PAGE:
When you become doubtful of the impact of stories upon culture, Salman Rushdie’s Haroun and the Sea of Stories will cheer you up. Not because it is so clearly a book that has had an impact on the world (no, The Satanic Verses will fill that role), but because it’s a book that discusses, through the vehicle of a magical, childlike story, the power of stories and how easily they can be corrupted. I suppose the corrupted part shouldn’t cheer you up – but every book needs to have a villain, and the villain happens to occupy the role of story-corrupter, which cheers me because those who corrupt stories aren’t often portrayed as villains, they are feted by marketing agencies and earn millions. Plus, a book for children that also entertains adults is a cheery prospect, not often enough enjoyed.
What makes this book even more entertaining is reading it parallel to Rushdie’s life. Haroun’s father – the Shah of Blah – is a master storyteller who is co-opted by the politicians to support their political campaigns (Compare to the enormous pressure put on Rushdie after the fatwa to say the Muslim profession of faith – there is no God but God – pressure exerted by the British government) The attacking army in the Sea of Stories wins by promoting freedom of speech between the ranks, for they all argue and their arguments make them stronger (The fatwa was placed on Rushdie’s head in the first place because dialogue about the validity of Islam wasn’t permitted – instead, an Imam threw down a death sentence for blasphemous speech) The anti-stories that are poisoning the sea of stories are there to control (the law invoked to condemn Rushdie was, ultimately, about controlling his freedom of speech)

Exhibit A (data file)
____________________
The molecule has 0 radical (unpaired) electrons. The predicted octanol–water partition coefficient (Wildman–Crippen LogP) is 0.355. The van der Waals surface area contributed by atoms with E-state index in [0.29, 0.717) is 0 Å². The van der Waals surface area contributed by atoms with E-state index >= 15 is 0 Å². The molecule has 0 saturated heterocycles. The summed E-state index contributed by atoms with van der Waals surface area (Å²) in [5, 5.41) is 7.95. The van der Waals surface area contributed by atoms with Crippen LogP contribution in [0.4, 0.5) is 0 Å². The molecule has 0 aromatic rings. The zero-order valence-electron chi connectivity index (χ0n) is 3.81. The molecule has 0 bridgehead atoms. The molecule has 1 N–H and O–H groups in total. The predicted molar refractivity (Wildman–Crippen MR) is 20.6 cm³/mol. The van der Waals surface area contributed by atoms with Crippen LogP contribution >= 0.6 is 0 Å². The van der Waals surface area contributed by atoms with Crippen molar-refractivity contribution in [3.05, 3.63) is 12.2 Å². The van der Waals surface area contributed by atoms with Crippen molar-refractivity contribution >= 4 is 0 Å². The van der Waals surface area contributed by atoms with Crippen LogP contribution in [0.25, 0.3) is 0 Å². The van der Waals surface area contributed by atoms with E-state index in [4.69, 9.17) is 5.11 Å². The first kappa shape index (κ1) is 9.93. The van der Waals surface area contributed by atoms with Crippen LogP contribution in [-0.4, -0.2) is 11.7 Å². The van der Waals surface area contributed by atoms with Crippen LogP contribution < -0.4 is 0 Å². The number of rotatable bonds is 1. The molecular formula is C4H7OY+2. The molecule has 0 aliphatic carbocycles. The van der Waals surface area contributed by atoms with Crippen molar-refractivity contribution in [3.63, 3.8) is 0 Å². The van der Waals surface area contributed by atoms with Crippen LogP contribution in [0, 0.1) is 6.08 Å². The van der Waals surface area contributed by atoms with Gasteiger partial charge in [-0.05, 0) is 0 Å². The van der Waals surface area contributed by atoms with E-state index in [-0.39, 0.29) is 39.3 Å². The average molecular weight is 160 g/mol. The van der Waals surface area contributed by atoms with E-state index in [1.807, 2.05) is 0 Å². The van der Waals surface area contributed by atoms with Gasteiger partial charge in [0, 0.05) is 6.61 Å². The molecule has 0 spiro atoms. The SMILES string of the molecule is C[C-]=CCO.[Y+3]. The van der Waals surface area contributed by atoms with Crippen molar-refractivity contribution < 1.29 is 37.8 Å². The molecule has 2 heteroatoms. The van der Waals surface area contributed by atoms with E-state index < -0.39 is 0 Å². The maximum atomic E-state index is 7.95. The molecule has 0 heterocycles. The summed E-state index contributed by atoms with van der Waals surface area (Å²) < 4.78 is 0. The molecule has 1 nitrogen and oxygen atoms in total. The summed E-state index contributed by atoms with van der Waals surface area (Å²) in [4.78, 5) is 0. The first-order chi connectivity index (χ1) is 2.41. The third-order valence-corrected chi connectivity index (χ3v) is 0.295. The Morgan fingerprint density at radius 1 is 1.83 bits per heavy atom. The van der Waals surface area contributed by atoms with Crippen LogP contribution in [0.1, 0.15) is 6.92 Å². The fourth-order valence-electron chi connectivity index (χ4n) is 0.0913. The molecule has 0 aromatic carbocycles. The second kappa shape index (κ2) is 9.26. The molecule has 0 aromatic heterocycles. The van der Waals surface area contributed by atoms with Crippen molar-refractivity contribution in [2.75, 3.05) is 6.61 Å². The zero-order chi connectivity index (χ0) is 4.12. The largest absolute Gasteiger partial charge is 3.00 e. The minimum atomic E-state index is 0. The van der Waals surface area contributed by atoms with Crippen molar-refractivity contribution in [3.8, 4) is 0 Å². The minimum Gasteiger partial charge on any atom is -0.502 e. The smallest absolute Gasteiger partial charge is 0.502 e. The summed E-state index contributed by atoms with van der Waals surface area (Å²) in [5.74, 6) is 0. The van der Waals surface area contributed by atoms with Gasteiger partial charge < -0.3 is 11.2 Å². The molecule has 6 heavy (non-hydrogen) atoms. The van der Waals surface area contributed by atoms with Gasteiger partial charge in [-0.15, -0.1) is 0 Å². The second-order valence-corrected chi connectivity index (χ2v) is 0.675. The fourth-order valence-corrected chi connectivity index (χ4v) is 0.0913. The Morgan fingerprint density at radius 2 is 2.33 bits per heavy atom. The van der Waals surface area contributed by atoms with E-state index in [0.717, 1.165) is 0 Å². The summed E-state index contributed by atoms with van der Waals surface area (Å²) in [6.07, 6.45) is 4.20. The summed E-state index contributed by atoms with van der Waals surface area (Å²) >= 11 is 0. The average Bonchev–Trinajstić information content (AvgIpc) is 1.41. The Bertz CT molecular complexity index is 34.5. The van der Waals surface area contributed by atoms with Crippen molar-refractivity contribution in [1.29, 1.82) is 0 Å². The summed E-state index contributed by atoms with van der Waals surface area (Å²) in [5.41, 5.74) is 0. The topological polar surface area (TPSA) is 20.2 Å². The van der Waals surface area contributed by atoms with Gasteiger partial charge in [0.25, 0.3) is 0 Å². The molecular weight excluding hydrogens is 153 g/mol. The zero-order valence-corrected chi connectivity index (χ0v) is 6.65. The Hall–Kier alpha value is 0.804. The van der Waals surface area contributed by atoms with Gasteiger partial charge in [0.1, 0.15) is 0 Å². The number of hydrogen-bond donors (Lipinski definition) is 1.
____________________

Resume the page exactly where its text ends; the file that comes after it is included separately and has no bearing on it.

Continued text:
The underlying question of the value of fiction – What’s the use of stories that aren’t true? – is repeated throughout the narrative and finally answered: stories bring his mother back, stories sustain the world (especially the older stories), and this very story is the one that Haroun’s father the Shah of Blah wins back the people with.
It’s a quick read, and ultimately, one that not only entertains but reminds us how much is at stake for writers and readers.
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